The Indian authorities on Friday levied a fine of Rs 3 million ($37.000) on Air India and another fine of Rs 300,000 (about $ 3.700) on the Director Inflight Services, apart from suspending the pilot in command for three months of a New York-Delhi flight for an incident that occurred in the business class cabin last November. The incident only came to light this month when Indian media started reporting on it. Air India fined for how it handled unruly passenger situation.

In the incident on November 26 on Air India Flight AI102, a business class male passenger allegedly eased himself on another elderly woman passenger. After the incident came to light, the Tata Sons Chairman, N Chandrasekaran, said in a media statement that the incident has been a matter of personal anguish to him and his colleagues at Air India. “Air India’s response should have been much swifter. We fell short of addressing this situation the way it should have been,” he said.

He added that “Tata Group and Air India stand by the safety and well-being of our passengers and crew with full conviction. We will review and repair every process to prevent or address any incidents of such unruly nature.”

The fines have been imposed after an inquiry and the alleged culprit was put on a no-fly list. Soon after the incident came to light the Indian civil aviation watchdog, the Directorate General of Civil Aviation (DGCA) issued show cause notices to among others the Director of Inflight Services, Air India, the pilot and cabin crew members of the flight as to why “enforcement action” should not be taken against them for “dereliction of their regulatory obligations”. The penalties were decided upon after examining the written replies of AI and the personnel involved.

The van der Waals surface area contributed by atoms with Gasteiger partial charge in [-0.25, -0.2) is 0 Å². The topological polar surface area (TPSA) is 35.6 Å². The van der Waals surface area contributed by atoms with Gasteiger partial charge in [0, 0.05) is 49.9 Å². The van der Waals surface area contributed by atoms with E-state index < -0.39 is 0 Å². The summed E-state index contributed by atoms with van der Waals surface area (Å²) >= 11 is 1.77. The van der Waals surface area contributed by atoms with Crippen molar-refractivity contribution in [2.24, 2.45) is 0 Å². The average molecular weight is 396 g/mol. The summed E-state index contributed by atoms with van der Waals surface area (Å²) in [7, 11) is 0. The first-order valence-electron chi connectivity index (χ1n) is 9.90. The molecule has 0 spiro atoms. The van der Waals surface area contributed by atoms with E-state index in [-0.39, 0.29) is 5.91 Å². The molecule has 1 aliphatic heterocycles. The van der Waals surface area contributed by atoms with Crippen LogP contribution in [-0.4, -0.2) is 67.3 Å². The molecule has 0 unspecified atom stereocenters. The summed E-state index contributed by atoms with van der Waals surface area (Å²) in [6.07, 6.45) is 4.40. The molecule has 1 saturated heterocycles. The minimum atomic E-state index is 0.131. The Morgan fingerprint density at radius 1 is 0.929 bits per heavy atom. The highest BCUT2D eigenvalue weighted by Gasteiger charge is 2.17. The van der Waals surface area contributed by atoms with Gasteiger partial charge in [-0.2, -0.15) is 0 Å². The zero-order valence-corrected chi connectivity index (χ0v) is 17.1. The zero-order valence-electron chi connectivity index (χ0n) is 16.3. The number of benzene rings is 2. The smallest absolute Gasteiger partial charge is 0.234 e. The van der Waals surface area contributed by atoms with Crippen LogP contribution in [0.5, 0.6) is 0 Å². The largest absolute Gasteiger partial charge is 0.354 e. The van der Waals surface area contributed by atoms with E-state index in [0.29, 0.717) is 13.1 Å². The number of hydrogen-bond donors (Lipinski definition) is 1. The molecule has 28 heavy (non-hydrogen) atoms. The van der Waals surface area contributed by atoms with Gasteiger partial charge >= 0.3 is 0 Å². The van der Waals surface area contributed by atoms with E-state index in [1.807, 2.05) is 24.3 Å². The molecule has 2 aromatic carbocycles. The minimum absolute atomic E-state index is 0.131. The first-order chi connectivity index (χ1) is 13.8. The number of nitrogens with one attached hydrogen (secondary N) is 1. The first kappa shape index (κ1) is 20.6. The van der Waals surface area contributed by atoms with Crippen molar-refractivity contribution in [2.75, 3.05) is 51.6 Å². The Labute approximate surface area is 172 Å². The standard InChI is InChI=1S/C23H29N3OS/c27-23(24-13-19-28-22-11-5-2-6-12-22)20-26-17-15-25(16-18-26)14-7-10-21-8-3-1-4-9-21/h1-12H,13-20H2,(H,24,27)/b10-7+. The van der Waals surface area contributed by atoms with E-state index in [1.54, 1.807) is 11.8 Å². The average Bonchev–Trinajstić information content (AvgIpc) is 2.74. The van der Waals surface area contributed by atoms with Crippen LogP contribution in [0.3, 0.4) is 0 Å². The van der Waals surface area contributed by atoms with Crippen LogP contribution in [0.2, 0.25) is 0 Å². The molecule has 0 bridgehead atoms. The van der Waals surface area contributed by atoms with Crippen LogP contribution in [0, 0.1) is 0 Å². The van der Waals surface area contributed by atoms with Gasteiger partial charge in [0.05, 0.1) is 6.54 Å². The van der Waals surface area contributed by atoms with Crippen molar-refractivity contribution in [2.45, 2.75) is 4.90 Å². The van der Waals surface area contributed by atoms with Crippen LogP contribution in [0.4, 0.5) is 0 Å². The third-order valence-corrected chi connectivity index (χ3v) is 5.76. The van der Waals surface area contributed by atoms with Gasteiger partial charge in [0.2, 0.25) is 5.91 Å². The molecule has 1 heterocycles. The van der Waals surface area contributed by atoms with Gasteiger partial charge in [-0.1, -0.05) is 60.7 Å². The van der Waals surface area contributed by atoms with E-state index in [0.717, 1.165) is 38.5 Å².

The DGCA’s action on the airline and its staff comes a day after a panel, which included legal experts, put the offending passenger on a no-fly list for four months.

Harsh penalties

Since last year, the DGCA has been able to impose harsh financial penalties on airports, airlines, and others as the rules in India have been changed. Earlier, the DGCA had to approach the courts in case it had a case for fining an airline – those were the years when the DGCA was limited to imposing administrative and logistic penalties.

The Aircraft Act, of 1934, the statute relating to securing safe aircraft operations and ensuring civil aviation is in line with international standards, was amended by the Aircraft (Amendment) Act, of 2020, giving more teeth to the DGCA.

Incidentally, this is the second time that a fine has been imposed on Air India ever since it was transferred back to Tata Sons, which manages businesses related to salt, hotels, and airlines. In November last year, The US ordered Tata-group-owned Air India to pay a whopping $121.5 million as passenger refunds and $1.4 million as penalties for extreme delays in providing refunds to passengers due to cancellations or changes in flights, mostly during the pandemic. The Tatas agreed to pay the penalty of $ 121.5 million and the penalties even though many of these incidents happened before the Group took over AI in January 2022.

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Former Senior Deputy Editor at Business Line (aka The Hindu Business Line)

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